23. Sometimes they get it right.

Last night I watched a movie in which one of the characters has a child who died. In one scene, she imagines a conversation with another character that isn’t really happening. In that conversation, the other person tells her, “You lost a child. That’s as rough as it gets. But it’s all about how you move forward from here. You don’t just shut down. You keep living.”

Or something like that. I don’t remember the exact words. But I remember the truth of them.

There have been a few movies and TV shows I’ve seen that made me think, Yep, whoever wrote this lost a child in real life, because they just get it, spot-on, in the writing. Sometimes the actor really gets it, too, but more often, it’s in the writing. In the movie last night, it was the detail that this character imagined this conversation with another person. The other person wasn’t actually saying these things to her; these were the things she wanted, needed, to hear from another human being.

I think that is so exactly how it is. When you live through the death of your own child, I think you want other people to say to you, out loud, “This is the worst thing that could ever possibly happen to you.” You want it both as acknowledgement of your pain and the enormity of your loss, and also as reassurance — Nothing that ever happens to you again will be as bad as this. Because, if it were possible that something as bad or worse could happen — how could you live through it? It would be like trying to live through a horrendous airplane crash after surviving being shot in the head.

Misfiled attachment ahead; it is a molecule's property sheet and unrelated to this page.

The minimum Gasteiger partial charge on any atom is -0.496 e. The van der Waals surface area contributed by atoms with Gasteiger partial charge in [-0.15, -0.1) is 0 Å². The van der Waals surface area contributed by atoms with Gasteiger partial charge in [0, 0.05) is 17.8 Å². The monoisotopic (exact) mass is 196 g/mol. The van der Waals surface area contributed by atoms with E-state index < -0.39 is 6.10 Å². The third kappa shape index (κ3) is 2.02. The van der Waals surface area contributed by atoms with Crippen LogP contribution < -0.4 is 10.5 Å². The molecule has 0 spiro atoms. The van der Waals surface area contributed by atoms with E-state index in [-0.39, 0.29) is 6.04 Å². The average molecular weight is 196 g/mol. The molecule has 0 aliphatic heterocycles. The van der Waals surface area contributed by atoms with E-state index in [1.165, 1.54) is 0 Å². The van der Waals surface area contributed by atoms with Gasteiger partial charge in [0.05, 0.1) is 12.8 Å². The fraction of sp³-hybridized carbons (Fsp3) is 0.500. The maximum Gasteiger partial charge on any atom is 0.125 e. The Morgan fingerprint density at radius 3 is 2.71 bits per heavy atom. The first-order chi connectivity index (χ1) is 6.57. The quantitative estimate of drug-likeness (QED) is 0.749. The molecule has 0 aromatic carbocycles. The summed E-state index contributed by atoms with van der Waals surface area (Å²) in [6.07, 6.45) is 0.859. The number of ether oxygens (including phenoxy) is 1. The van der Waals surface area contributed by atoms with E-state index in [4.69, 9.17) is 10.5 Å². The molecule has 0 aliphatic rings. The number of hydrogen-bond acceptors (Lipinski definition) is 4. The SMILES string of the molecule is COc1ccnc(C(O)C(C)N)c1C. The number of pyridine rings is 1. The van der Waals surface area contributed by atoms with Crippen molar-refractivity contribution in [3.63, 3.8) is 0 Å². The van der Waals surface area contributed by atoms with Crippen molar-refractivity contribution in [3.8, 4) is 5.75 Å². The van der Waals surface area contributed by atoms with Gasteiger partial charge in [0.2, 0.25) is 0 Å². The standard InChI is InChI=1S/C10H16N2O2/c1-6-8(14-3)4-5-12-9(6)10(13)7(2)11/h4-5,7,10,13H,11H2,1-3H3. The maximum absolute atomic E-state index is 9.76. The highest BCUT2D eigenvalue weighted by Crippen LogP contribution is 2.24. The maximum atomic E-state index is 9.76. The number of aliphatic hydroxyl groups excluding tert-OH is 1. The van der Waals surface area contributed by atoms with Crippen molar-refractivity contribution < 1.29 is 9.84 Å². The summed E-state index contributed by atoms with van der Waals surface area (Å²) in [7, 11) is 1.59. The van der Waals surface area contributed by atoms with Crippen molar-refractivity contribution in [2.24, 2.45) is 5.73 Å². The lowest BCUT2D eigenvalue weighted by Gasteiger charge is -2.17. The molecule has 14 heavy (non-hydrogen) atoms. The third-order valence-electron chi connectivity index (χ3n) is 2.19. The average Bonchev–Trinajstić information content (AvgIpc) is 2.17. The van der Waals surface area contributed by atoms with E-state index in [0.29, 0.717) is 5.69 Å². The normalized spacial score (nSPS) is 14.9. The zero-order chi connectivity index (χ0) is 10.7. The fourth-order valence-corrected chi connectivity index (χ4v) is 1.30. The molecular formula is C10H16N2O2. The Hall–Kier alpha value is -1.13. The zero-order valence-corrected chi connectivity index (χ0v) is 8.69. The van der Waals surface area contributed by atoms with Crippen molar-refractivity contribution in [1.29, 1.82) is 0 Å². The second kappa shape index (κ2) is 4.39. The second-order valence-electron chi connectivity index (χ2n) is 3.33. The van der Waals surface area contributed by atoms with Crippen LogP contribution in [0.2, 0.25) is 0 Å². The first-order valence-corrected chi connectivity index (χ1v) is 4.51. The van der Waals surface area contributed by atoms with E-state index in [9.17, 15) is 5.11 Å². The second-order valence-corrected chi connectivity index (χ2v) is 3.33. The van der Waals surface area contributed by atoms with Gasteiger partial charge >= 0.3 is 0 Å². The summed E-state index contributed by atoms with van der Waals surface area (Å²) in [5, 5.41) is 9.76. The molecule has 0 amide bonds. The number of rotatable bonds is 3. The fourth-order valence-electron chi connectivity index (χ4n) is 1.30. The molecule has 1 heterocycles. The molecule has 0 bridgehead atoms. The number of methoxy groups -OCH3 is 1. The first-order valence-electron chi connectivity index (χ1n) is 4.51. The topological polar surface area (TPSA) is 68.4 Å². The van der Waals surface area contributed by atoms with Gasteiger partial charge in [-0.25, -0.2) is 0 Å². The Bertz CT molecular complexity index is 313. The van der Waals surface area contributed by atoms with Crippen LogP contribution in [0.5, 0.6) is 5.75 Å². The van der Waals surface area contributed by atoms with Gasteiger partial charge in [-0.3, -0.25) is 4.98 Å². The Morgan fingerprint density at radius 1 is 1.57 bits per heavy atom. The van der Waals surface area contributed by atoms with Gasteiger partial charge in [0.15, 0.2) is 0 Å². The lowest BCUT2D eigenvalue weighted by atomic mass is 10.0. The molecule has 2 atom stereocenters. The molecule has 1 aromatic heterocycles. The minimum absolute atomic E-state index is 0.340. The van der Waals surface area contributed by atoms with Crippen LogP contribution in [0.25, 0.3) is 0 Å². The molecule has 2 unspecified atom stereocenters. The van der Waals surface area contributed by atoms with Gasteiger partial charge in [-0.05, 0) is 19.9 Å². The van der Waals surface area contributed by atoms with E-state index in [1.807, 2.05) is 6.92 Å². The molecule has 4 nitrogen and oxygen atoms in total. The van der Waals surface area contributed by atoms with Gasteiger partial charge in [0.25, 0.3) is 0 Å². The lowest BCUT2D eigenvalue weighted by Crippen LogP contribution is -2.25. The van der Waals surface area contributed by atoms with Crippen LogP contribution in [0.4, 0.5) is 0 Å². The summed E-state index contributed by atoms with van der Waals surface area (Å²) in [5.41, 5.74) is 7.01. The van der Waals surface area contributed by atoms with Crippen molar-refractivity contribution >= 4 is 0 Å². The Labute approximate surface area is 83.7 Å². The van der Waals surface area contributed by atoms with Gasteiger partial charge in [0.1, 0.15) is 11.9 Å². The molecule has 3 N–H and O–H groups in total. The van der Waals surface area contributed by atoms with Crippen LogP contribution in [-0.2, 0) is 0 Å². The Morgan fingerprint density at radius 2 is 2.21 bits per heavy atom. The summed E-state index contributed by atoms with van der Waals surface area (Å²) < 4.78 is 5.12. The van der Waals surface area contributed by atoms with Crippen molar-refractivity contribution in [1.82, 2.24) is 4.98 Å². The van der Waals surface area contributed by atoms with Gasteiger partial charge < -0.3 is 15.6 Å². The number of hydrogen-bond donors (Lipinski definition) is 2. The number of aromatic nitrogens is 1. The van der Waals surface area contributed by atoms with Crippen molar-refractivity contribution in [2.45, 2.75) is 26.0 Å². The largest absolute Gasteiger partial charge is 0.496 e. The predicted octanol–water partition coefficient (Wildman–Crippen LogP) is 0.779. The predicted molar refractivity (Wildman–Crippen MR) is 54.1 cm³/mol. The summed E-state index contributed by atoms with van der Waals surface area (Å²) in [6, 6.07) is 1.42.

Of course, no one can give you that reassurance, not really. Other terrible things may happen. But hearing those words is still soothing. A balm for this impossible life we live.

And, after an experience like that, you want to be told that the focus now, the meaning, lies in how you choose to move forward. I don’t mean move on. I mean, how you keep living. That is the big question, I think, for anyone who has lived through a horrendous loss. How do you keep going? How do you find joy again? How do you decide there is any worth at all in keeping on waking up day after day?

You want to be told there is a focus because you want to believe there is something important to learn or to do now. Otherwise — if it’s really all just random; if your life really did just go from good to awful in a moment… It’s just too unfair and depressing to contemplate.

A friend-from-afar who reads this blog checked in with me recently, since she noticed I hadn’t posted in a while. (Thank you, friend!) I’ve been remiss in posting because I’ve been busy: We had another baby! Another little boy. I am so glad to have another son. I feel like I’m getting another chance to connect with a little boy-human, a chance I missed out on with August. Not that Zephyr can ever replace August, nor should he. He is his own little boy-human. I’m just really, really glad he’s here, and his sister, too.

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